Planting for Bees

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Planting for Bees




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Presentations text content in Planting for Bees

Slide1

Planting for Bees

Patti

Koranda

ISU

Beekeeping

Club

Slide2

Bee + Flower = Honey

Slide3

Bee Friendly Gardens

Planting guideline

Bee

Friendly

Water sources

Plant suggestion

Slide4

Planting Guidelines

Sunny location preferred

Protected from the wind

Several types of flowers

Blooming continuously early spring to late fall

Native bees adapted best to native plants

Guideline are good for other insects, butterflies and birds too

Urban area may be better that country area

Slide5

Plant suggestions-learn about your natives

Native plants are 4 times more attractive than exotic flowers

Herbs, annual, perennials, heirloom can provide good foraging

Flowers and bees help each other

Allow plants to flower

Dead heading plants may increase blooms

Avoid hybrids with double blooms-less nectar or pollen

Plants may be host to caterpillars

Could be called ‘weeds’

Avoid invasive plants

Some may be trees or shrubs

Slide6

Seasonal

Plan to have something is bloom all season long – early spring, summer until late fall

Plant at least 3 different types of flowers per season

Bees and Butterflies fly at different time

They appreciate a garden with varieties of flowers and long season of blooms

Perennials may have a delay in a new garden before they start blooming

Annuals help to fill in bloom times before perennials become established

Slide7

Plant different types of flowers

Plant a wide variety of flowers

Plant in clumps rather than single plant

The family of bees range in size

Minute sweat bees to robust carpenter bees

The have different tongue lengths

Some flowers are flat, daisy like flowers

Some flowers are tubular blossoms

They are attracted to bright colors, blue, white, purple

They see in ultraviolet colors

Slide8

What Bees See

We see in Red, Blue, YellowBees see UV, Blue, Green (think color blind)Bees do not see Red

Slide9

Image of UV Flowers

Slide10

Pollination Facts

75% of plants are pollinated by animals

1/3 of out food depends on pollinator/plant interaction

Many plants cannot reproduce without the help of pollinators

Landing Platforms helpful

Slide11

Nectar

Nectar is a sweet liquid made in special glands called

nectaries

that are found on flowering plants

Nectaries

are most often found by the base of a flower’s petals

Nectar is the reward given to insects and small animals

Nectar is the base ingredient of honey

Slide12

Anatomy of a Flower

Slide13

Invasive Plantshttp://www.invasive.org/species/list.cfm?id=152

Invasive plants are ones that out compete native plants to the native detriment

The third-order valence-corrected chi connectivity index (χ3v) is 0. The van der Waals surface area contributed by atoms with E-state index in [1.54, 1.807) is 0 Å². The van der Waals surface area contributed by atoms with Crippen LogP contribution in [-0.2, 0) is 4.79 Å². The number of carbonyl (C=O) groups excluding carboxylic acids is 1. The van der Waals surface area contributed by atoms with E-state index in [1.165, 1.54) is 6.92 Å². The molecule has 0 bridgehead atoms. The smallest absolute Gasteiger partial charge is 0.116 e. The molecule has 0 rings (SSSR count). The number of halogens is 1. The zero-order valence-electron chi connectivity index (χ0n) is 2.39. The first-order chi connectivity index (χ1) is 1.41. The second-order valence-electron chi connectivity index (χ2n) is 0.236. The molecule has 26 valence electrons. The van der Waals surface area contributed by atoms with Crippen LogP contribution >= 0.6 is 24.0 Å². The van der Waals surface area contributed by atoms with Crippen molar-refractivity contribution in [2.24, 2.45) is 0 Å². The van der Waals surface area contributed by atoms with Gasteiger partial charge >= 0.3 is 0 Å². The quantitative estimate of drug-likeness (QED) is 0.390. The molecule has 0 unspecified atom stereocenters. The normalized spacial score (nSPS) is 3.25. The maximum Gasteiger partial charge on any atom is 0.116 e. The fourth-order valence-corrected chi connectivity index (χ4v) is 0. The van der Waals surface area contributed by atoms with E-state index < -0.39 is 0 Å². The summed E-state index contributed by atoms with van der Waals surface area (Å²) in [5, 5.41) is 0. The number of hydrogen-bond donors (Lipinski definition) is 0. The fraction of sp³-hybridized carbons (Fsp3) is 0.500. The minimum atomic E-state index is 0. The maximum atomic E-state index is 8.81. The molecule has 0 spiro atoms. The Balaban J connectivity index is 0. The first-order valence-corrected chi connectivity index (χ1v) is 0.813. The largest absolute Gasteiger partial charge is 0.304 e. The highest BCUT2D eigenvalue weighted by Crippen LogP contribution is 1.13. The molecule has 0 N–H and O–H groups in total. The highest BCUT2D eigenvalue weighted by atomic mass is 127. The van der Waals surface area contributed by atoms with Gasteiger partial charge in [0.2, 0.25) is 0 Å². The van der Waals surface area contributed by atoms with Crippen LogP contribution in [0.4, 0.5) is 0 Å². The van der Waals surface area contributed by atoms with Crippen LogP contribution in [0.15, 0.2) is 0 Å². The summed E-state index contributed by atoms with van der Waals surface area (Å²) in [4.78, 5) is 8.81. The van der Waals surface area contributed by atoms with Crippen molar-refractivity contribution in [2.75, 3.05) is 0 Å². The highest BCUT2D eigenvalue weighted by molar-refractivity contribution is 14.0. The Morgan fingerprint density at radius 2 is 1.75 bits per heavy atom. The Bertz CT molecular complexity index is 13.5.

Thistle – bull, Canada, milk

Garlic mustard

Queen

A

nne lace

Chicory

Oxeye Daisy

Purple Loosestrife

Yellow sweet clover

Multiflora

rose

Purple crown vetch

Japanese barberry

Honeysuckle-Trumpet, Japanese

Oriental bittersweet

Slide14

Bee Friendly

A well run ecological garden attracts birds and beneficial insects that help control pests

Avoid insecticides, they are non selective

Fungicides are also dangerous

BT-bacillus

thuringiensis

Neonicotinoids

An insecticidal coating on seeds to prevent insect damage

Strongly suspected of being systemic (it stays inside the plant cells, in the blooms)

Slide15

Water Source

Bees need water

Hydration-digestion, metabolism, brood, queen

Temperature and humidity regulation

Bees

can drown

Floating Landing platform needed

Stick, log, piece of wood, water plants, cork

Ponds

Streams

Puddles

Dew

Garden Water Features (fountains)

Can add hive water bottle

Pools are not good

Slide16

Spring Plants

Spring difficult time for native bees

Urban areas typically has few early blooming annuals

Some flourish is areas that become shady as trees leaf out *

Weather inconsistent

Slide17

Native Early Spring Bloomers

Native Perennials

Columbine*

Crocus-Prairie

Violets

Bluebells *

Virginia waterleaf *

Wild geranium *

Wild Indigo

Weeds

Dandelions

Slide18

Native Early Spring Bloomers cont.

Trees and shrubs

Fruit trees-apple peach, cherry, crabapple

Dogwood – trees and

shrubs

Chokecherry

Lilac

Red

Bud

Raspberry

Rose

Serviceberry

Strawberry

Viburnum

Willow

Wild Plum

Black locust

Many of these are good for birds too

Slide19

Native Summer Bloomers

Native Perennials

Beebalm

Black-eyed Susan

Blazing Star

Clover

Compass plant

Cup Plant

Mint

Phlox

Purple Cone flower

Spiderwort

Coreopsis (tickseed)

Yarrow

Native ‘Weeds’

Butterfly

Weed

Milkweed

Slide20

Additional Summer Bloomers(non native)

Squash plants

Pumpkins

Pepper

Beans

Tomatoes

Eggplant

Potatoes

Basil

Cosmos

Lavender

Rosemary

Marigolds

Zinnia

Slide21

Native Late Summer-Fall Bloomers

Native Perennials

Aster

Goldenrod

Sunflowers

‘Weeds’

Joe-

pye

weed

Ironweed

Slide22

Credits Helpful sites

Ecological Gardening.net

Kelly

Allsup

Horticulture Extension Educator, U of I extension

http://web.extension.illinois.edu

http://beespotter.mste.illinois.edu

http://

urbanext.illinois.edu/wildflowers/directory.cfm


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